Laboratory and theoretical modelling of the UV bump on the interstellar extinction curve is a very popular topic in dusty investigations. Since the discovery of the bump by Stecher () and its first explanations (Wickramasinghe and Guillaume, ; Stecher and Donn, ), consideration proceeded in the following directions: search for carrier candidates, improvement of the optical constants (mainly for graphite being the most likely candidate) and application of more progressive light scattering theories which give the possibility of including the particle shape and material anisotropy effects. Among possible candidates, silicate (enstatite), irradiated quartz, oxides (MgO, CaO), organic molecules were considered too. However, carbonaceous species and especially graphite are the favourite material. The number of different explanations of the UV bump (both successful and failed) using carbon-based materials is rather large. They include consideration of both ordered and disordered forms of carbon: graphite, amorphous and graphitic carbons, coals, quenched carbonaceous composites, PAHs, carbonaceous (amorphous/glassy) particles (see Mennella et al.,  and references therein). The use of well-ordered carbon like graphite is preferable because of smaller amount of carbon required although perfectly ordered, true graphite is unlikely to be present in the interstellar medium1.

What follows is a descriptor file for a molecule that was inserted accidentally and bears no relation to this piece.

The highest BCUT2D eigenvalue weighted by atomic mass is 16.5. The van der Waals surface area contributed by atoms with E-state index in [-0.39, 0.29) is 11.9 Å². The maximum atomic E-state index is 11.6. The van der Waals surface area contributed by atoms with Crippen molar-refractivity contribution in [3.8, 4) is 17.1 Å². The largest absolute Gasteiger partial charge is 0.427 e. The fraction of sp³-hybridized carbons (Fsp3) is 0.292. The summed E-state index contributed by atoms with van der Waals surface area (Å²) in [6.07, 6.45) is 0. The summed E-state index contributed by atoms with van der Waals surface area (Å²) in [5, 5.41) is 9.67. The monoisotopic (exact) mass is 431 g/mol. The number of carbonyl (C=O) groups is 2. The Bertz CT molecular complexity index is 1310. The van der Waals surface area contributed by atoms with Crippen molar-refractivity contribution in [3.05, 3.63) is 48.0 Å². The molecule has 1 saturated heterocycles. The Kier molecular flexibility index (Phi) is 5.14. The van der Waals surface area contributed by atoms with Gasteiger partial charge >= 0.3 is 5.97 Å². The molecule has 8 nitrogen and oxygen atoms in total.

The problem is to interpret simultaneously the central position of the peak and its width2. Unfortunately, this problem does not have unique solution: the observations can be explained, for example, by the effects of coating (Mathis, ), clumping (Rouleau et al., ) or clustering (Schnaiter et al., ) of the isolated carbon particles.
The contradictoriness of identification of the 2175 Å feature is illustrated by Fig. 10 where the profiles were calculated using the model of graphite spheres.
As follows from Fig. 10, the profiles with the central position near can be obtained if we take the compact spheres with radius (upper panel) or hollow spheres with and (middle panel). Although for single-size particles the width of the calculated profiles is smaller than the observed one, a simple bi-modal size distribution allows one to fit both the position and the width of the mean galactic profile (Fig. 10, lower panel).
Note that the shape effects cannot be identified from extinction measurements (see, e.g., Draine and Malhotra, , Mathis, ). Duley and Seahra () investigated extinction produced by small carbon particles consisting of aromatic rings in configurations similar to those of PAH molecules. They found that the changes of the bump position and width can be attributed to the variations of the degrees of hydrogenation, ionization and defects.
So, we can conclude that identification of the 2175 Å feature is still a problem without a single solution, especially if only the extinction profile is considered.